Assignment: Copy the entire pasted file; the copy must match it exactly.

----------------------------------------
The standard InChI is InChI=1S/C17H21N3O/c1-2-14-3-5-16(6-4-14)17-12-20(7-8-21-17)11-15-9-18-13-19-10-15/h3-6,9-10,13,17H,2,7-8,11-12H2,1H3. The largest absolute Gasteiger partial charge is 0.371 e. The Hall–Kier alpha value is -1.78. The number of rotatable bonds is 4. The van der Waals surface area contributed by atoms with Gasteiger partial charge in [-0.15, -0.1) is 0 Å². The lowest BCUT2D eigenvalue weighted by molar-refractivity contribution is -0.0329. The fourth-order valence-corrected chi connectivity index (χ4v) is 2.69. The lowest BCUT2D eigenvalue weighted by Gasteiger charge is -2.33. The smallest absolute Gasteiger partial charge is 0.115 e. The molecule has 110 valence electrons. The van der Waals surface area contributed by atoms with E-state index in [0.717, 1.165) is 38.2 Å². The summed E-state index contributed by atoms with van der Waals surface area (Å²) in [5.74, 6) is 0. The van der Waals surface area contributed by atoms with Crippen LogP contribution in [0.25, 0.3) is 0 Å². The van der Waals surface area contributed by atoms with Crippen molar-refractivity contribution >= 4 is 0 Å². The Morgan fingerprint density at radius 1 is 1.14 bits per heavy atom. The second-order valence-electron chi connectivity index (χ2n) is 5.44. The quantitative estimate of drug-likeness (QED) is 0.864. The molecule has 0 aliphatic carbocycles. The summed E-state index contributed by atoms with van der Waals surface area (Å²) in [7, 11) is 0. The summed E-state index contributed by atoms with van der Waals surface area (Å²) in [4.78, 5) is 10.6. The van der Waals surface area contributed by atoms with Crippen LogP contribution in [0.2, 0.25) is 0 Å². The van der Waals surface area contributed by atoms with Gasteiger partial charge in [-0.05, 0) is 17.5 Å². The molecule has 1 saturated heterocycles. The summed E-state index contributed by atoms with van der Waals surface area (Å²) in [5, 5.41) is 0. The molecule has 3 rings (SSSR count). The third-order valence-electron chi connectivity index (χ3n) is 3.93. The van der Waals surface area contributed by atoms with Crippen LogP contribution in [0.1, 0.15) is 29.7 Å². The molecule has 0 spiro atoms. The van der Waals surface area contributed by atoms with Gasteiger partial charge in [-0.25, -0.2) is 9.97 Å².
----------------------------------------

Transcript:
The standard InChI is InChI=1S/C17H21N3O/c1-2-14-3-5-16(6-4-14)17-12-20(7-8-21-17)11-15-9-18-13-19-10-15/h3-6,9-10,13,17H,2,7-8,11-12H2,1H3. The largest absolute Gasteiger partial charge is 0.371 e. The Hall–Kier alpha value is -1.78. The number of rotatable bonds is 4. The van der Waals surface area contributed by atoms with Gasteiger partial charge in [-0.15, -0.1) is 0 Å². The lowest BCUT2D eigenvalue weighted by molar-refractivity contribution is -0.0329. The fourth-order valence-corrected chi connectivity index (χ4v) is 2.69. The lowest BCUT2D eigenvalue weighted by Gasteiger charge is -2.33. The smallest absolute Gasteiger partial charge is 0.115 e. The molecule has 110 valence electrons. The van der Waals surface area contributed by atoms with E-state index in [0.717, 1.165) is 38.2 Å². The summed E-state index contributed by atoms with van der Waals surface area (Å²) in [5.74, 6) is 0. The van der Waals surface area contributed by atoms with Crippen LogP contribution in [0.25, 0.3) is 0 Å². The van der Waals surface area contributed by atoms with Crippen molar-refractivity contribution >= 4 is 0 Å². The Morgan fingerprint density at radius 1 is 1.14 bits per heavy atom. The second-order valence-electron chi connectivity index (χ2n) is 5.44. The quantitative estimate of drug-likeness (QED) is 0.864. The molecule has 0 aliphatic carbocycles. The summed E-state index contributed by atoms with van der Waals surface area (Å²) in [7, 11) is 0. The summed E-state index contributed by atoms with van der Waals surface area (Å²) in [4.78, 5) is 10.6. The van der Waals surface area contributed by atoms with Crippen LogP contribution in [0.2, 0.25) is 0 Å². The van der Waals surface area contributed by atoms with Gasteiger partial charge in [-0.05, 0) is 17.5 Å². The molecule has 1 saturated heterocycles. The summed E-state index contributed by atoms with van der Waals surface area (Å²) in [5, 5.41) is 0. The molecule has 3 rings (SSSR count). The third-order valence-electron chi connectivity index (χ3n) is 3.93. The van der Waals surface area contributed by atoms with Crippen LogP contribution in [0.1, 0.15) is 29.7 Å². The molecule has 0 spiro atoms. The van der Waals surface area contributed by atoms with Gasteiger partial charge in [-0.25, -0.2) is 9.97 Å².